Wendell Berry, “The Idea of a Local Economy”
Orion Magazine, Winter 2001
The economic theory used to justify the global economy in its "free market" version is again perfectly groundless and sentimental. The idea is that what is good for the corporations will sooner or later - though not of course immediately - be good for everybody.
That sentimentality is based in turn, upon a fantasy: the proposition that the great corporations, in "freely" competing with one another for raw materials, labor, and marketshare, will drive each other indefinitely, not only toward greater "efficiencies" of manufacture, but also toward higher bids for raw materials and labor and lower prices to consumers. As a result, all the world¹s people will be economically secure - in the future. It would be hard to object to such a proposition if only it were true.
But one knows, in the first place, that "efficiency" in manufacture always means reducing labor costs by replacing workers with cheaper workers or with machines.
In the second place, the "law of competition" does not imply that many competitors will compete indefinitely. The law of competition is a simple paradox: Competition destroys competition. The law of competition implies that many competitors, competing on the "free market" will ultimately and inevitably reduce the number of competitors to one. The law of competition, in short, is the law of war.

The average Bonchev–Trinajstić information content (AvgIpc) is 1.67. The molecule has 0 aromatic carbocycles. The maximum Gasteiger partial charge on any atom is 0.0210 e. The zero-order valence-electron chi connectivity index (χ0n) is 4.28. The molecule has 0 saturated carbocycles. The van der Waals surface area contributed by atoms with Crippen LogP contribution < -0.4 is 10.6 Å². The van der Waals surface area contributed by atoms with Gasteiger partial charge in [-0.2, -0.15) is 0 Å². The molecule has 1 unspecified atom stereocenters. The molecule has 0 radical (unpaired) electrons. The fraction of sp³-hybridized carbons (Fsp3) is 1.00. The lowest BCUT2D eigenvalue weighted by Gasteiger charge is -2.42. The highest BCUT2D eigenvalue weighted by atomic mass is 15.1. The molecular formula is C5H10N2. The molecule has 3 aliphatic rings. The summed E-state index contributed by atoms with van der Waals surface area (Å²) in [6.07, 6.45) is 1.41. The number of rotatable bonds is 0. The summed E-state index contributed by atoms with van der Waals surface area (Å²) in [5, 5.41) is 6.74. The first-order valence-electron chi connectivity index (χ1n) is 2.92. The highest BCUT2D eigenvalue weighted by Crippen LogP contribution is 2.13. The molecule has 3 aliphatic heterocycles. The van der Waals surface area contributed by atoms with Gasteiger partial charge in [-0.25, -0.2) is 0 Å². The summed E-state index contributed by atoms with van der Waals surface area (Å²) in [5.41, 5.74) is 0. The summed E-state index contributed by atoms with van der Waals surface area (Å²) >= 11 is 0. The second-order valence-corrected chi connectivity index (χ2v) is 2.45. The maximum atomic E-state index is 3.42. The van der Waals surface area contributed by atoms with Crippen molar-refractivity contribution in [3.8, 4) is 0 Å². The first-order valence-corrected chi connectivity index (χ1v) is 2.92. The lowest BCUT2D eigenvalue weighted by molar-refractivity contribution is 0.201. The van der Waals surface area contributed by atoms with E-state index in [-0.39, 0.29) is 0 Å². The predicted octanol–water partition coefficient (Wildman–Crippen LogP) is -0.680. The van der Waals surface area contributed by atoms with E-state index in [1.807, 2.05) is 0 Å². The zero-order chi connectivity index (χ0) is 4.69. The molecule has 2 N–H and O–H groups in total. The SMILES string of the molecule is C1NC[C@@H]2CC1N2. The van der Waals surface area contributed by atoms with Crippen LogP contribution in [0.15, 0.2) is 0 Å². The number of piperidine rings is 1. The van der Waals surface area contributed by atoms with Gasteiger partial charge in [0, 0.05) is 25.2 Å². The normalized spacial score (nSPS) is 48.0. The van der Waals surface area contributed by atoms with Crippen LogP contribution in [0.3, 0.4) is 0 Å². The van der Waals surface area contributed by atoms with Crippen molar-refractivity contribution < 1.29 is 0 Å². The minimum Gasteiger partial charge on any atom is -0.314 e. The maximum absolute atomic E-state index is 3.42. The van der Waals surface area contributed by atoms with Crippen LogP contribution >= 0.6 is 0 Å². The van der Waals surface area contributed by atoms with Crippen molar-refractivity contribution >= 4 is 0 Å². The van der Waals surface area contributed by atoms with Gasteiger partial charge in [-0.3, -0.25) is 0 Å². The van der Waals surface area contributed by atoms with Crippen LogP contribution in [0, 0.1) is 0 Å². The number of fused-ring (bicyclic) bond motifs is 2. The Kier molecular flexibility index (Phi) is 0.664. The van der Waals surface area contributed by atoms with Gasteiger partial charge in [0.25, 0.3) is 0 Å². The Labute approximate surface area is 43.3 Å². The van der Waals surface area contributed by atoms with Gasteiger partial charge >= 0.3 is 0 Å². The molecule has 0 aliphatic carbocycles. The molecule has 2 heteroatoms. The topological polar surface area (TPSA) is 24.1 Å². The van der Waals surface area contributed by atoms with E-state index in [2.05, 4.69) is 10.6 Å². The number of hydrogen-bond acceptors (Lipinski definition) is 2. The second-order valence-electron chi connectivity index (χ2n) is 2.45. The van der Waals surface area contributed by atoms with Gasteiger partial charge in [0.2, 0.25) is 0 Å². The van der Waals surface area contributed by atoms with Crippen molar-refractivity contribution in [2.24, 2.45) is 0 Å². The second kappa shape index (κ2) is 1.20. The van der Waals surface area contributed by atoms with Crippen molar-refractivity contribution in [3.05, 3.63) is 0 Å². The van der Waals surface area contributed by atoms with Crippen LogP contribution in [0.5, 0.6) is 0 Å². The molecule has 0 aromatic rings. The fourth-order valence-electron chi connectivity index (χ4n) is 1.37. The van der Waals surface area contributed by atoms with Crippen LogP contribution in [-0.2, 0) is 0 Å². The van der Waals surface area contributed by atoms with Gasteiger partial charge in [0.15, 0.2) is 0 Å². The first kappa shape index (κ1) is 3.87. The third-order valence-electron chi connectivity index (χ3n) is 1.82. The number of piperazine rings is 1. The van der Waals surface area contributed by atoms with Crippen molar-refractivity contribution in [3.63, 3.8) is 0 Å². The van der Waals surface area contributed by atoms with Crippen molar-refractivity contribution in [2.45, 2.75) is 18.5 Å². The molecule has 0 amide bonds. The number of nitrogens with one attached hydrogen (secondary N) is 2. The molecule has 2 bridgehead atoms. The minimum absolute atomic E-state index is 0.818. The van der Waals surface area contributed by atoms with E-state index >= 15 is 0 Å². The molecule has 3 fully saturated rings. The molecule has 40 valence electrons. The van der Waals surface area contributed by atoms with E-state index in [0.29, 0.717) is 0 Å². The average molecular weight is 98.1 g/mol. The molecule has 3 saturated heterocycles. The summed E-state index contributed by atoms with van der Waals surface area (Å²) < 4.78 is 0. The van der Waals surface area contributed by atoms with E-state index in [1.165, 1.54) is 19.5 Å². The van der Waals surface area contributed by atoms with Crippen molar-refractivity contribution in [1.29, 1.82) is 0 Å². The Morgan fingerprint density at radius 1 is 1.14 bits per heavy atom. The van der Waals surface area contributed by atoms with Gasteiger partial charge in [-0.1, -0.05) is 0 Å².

In the third place, the global economy is based upon cheap long-distance transportation, without which it is not possible to move goods from the point of cheapest origin to the point of highest sale. And cheap long-distance transportation is the basis of the idea that regions and nations should abandon any measure of economic self-sufficiency in order to specialize in production for export of the few commodities or the single commodity that can be most cheaply produced. Whatever may be said for the "efficiency" of such a system, its result (and I assume, its purpose) is to destroy local production capacities, local diversity, and local economic independence.
This idea of a global "free market" economy, despite its obvious moral flaws and its dangerous practical weaknesses, is now the ruling orthodoxy of the age. Its propaganda is subscribed to and distributed by most political leaders, editorial writers, and other "opinion makers." The powers that be, while continuing to budget huge sums for "national defense," have apparently abandoned any idea of national or local self-sufficiency, even in food. They also have given up the idea that a national or local government might justly place restraints upon economic activity in order to protect its land and its people….
SO FAR AS I CAN SEE, the idea of a local economy rests upon only two principles: neighborhood and subsistence. In a viable neighborhood, neighbors ask themselves what they can do or provide for one another, and they find answers that they and their place can afford. This, and nothing else, is the practice of neighborhood. This practice must be, in part, charitable, but it must also be economic, and the economic part must be equitable; there is a significant charity in just prices.